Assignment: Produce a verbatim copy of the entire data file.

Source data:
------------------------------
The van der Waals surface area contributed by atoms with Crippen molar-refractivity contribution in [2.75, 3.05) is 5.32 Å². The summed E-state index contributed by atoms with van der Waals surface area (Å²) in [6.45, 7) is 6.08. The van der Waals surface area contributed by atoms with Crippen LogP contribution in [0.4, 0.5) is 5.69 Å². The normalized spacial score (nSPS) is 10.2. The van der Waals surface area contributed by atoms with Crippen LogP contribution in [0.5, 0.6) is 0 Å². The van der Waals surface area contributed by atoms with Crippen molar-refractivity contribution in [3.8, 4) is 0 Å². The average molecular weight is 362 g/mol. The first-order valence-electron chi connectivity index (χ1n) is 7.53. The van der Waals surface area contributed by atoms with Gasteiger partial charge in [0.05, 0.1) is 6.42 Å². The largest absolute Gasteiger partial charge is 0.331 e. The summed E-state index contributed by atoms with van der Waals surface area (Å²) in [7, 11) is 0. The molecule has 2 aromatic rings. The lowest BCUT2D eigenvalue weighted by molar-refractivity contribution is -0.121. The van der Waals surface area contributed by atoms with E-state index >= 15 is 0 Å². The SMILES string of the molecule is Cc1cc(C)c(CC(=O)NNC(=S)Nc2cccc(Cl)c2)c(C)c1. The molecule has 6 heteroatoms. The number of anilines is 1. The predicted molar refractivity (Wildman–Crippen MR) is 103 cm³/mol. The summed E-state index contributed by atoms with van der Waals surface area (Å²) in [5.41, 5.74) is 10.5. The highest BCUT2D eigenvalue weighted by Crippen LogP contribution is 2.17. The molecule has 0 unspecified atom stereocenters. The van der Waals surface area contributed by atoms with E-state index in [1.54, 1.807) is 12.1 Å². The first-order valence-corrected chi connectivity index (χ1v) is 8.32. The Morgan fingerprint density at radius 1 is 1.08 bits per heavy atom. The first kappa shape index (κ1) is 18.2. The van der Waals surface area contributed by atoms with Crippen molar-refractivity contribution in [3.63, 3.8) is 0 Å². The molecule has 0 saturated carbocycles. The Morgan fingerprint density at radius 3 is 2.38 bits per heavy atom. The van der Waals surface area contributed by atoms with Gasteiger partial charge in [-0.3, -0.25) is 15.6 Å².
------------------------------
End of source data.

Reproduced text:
The van der Waals surface area contributed by atoms with Crippen molar-refractivity contribution in [2.75, 3.05) is 5.32 Å². The summed E-state index contributed by atoms with van der Waals surface area (Å²) in [6.45, 7) is 6.08. The van der Waals surface area contributed by atoms with Crippen LogP contribution in [0.4, 0.5) is 5.69 Å². The normalized spacial score (nSPS) is 10.2. The van der Waals surface area contributed by atoms with Crippen LogP contribution in [0.5, 0.6) is 0 Å². The van der Waals surface area contributed by atoms with Crippen molar-refractivity contribution in [3.8, 4) is 0 Å². The average molecular weight is 362 g/mol. The first-order valence-electron chi connectivity index (χ1n) is 7.53. The van der Waals surface area contributed by atoms with Gasteiger partial charge in [0.05, 0.1) is 6.42 Å². The largest absolute Gasteiger partial charge is 0.331 e. The summed E-state index contributed by atoms with van der Waals surface area (Å²) in [7, 11) is 0. The molecule has 2 aromatic rings. The lowest BCUT2D eigenvalue weighted by molar-refractivity contribution is -0.121. The van der Waals surface area contributed by atoms with E-state index >= 15 is 0 Å². The SMILES string of the molecule is Cc1cc(C)c(CC(=O)NNC(=S)Nc2cccc(Cl)c2)c(C)c1. The molecule has 6 heteroatoms. The number of anilines is 1. The predicted molar refractivity (Wildman–Crippen MR) is 103 cm³/mol. The summed E-state index contributed by atoms with van der Waals surface area (Å²) in [5.41, 5.74) is 10.5. The highest BCUT2D eigenvalue weighted by Crippen LogP contribution is 2.17. The molecule has 0 unspecified atom stereocenters. The van der Waals surface area contributed by atoms with E-state index in [1.54, 1.807) is 12.1 Å². The first-order valence-corrected chi connectivity index (χ1v) is 8.32. The Morgan fingerprint density at radius 1 is 1.08 bits per heavy atom. The first kappa shape index (κ1) is 18.2. The van der Waals surface area contributed by atoms with Crippen molar-refractivity contribution in [3.63, 3.8) is 0 Å². The molecule has 0 saturated carbocycles. The Morgan fingerprint density at radius 3 is 2.38 bits per heavy atom. The van der Waals surface area contributed by atoms with Gasteiger partial charge in [-0.3, -0.25) is 15.6 Å².